When Mama Has Limited Energy

I have recently been diagnosed with Fibromyalgia. I have four children 8 and under. There are days that my energy level and pain are quite bad and I really struggle through school. I don’t think that putting them in school is the answer. I know you can understand from your difficult pregnancies to your kidney stones. What do you do on those really bad days? More importantly what did you do on those days when the oldest was only 8?


I have lupus (SLE) and fibromyalgia, four children (8, 4, 2.5 today and just turned 1, still nursing) and a deployed husband (gone 11 months with 4 to go). I feel I have a pretty decent handle on the housework thanks to FlyLady’s book (website was too crazy for me!), but the other aspects of homeschooling, trying to eat and feed the kids healthy, etc..., are just overwhelming me right now. I see so many areas where I’m lacking as a mom/teacher, primarily in character building/Christian training, because it seems like it’s just a struggle to make it through each day with the kids fed and schoolwork done, let alone adding anything.


Kimm and Catherine asked these questions a long while ago, which is testimony to the fact that I can't do everything, either.  And then some!

Yes, I do have pregnancies with long bouts of illness and no energy.  I also have spent a fair share of my time with three of my children in the hospital over the past eighteen months.  I have ideas to share, but I find it is very hard to practice what I preach.  It takes the encouragement of Scripture, the support of friends, and the patient reminders of my husband, who is also my biggest cheerleader.

Turning the topic on its ear for just a bit here, please hear me-- if you have a friend who is struggling because of a physical ailment, pregnancy, a hospitalized child (particularly those who spend exorbitant amounts of time there with sick kids), a difficult marriage, or a host of other situations that put an irregular strain on homeschooling, would you please take the time to email them and encourage them?  Having friends and sisters do this for me was often the difference between lifting my eyes to heaven for strength and falling apart in utter despair.

That said, I think it's easy to forget that classroom teachers go through the same things. I had two pregnant teachers in high school, one whose baby was stillborn.  It was a rocky year, to say the least.  She did her best, and we did fine, but I'm sure she felt that she wasn't the best teacher she could have been, either.

In second grade I had a teacher who was going through a nasty divorce plus the illness of her father, and she relieved her stress by throwing erasers at us and dumping our desks over.  See?  It could be worse.

So what are some practical things you can do to make schooling at home a reality even through the tough times? I've pinpointed strategies we have in place in our home, but I'd love for others to chime in so that you can glean lots of ideas.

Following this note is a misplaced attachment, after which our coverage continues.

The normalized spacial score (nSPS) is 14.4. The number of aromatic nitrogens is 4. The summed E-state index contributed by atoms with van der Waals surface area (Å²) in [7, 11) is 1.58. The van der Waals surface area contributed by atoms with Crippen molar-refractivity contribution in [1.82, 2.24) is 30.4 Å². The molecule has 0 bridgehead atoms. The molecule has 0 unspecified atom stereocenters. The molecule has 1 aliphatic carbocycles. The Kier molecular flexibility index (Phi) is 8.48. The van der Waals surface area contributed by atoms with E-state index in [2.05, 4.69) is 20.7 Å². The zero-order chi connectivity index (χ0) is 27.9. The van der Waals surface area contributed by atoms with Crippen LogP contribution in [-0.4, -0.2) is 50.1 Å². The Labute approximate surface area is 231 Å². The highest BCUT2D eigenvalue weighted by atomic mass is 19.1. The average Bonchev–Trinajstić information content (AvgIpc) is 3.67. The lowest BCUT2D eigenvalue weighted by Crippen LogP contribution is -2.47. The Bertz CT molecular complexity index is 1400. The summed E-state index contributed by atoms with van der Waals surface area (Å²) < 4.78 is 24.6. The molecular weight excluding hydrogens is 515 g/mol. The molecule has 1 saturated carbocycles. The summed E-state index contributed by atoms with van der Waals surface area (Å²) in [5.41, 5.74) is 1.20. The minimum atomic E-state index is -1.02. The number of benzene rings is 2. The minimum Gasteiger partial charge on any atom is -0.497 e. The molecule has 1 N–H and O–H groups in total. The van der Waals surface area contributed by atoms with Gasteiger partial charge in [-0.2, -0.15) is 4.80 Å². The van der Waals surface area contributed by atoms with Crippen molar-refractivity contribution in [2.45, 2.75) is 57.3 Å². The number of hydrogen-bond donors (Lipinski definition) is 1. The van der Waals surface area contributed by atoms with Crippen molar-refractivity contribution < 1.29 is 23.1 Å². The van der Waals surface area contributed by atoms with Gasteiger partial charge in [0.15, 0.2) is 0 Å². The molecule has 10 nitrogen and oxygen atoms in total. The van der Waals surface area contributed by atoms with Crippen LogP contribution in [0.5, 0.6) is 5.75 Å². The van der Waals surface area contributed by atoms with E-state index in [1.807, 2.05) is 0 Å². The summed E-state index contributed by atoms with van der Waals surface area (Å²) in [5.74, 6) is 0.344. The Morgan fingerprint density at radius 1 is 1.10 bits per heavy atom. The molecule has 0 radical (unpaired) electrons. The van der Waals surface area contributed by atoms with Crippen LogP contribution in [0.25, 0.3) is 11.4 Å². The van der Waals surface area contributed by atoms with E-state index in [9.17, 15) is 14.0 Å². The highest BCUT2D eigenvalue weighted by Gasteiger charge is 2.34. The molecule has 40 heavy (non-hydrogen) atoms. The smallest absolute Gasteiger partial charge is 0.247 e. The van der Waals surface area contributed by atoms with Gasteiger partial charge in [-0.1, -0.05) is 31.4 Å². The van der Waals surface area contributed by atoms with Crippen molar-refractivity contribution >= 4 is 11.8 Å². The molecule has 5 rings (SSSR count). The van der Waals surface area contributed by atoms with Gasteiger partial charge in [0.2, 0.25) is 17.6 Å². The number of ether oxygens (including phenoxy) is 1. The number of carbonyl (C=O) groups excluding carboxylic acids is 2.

1. Planning. There is nothing like a well-planned school year, period.  With spring break and then summer coming our way shortly, I'd encourage you to start jotting down what each child will be doing next school year and get to planning.  I've written about mega-school-planning before hereThere's more here.

2. Workboxes or Workfiles. Quite simply, the schooling of my six-year-old continued while I was in the hospital with our eight-year-old only because I had pre-filled her workfile.  I cannot say enough about this approach for the youngest students in our home.  Dana has done essentially the same thing, but in a binder.

3. Identify the most important things to accomplish each day. For me, laundry, meals, and schoolwork are what I can handle during four months of morning sickness.  Everything else goes on the back burner.

4. Even so, minimize the commitment. That means that children will have to pitch in and help with laundry, dinner will be simple, and school will be on autopilot.  This is not the time for field trips, unless you need a gulp of fresh air and a nature walk fits the bill.

5. Ask for help. And so, if all I'm doing are laundry, meals, and school, who's cleaning the toilets?  Again, this is where a little forethought can be helpful.  I'm kinda into clean toilets.  And somewhere along the line my husband saw me struggling to mop the kitchen floor while hugely pregnant and decided he'd take over the job.  Love that man!  But sometimes people don't see our needs and so we simply need to ask.

6. Utilize the incredible resources on the home education market. Including online classes.  Boy howdy, when our firstborn took his first online class I about jumped through the ceiling with joy.  I wasn't overseeing his assignments.  I wasn't the one who gave him a B on his final.  Lovely!  Off the top of my head, there's Veritas Press Scholars Academy, Memoria Press Online Courses, Schola Tutorials, Constitutional Law for Enlightened Citizens (the first course my son took, and we were so impressed), and local junior college online courses that have also been terrific for us.

Switched On Schoolhouse is a huge help to many families.  So is Robinson Curriculum.  I take advantage of audio courses that we all listen to, as well as audiobooks.

7. Lastly, remove the pressure on yourself. There is no right way to homeschool for every family.  Ask the Lord and your husband what the goals should be for your children, and then steadily work toward them.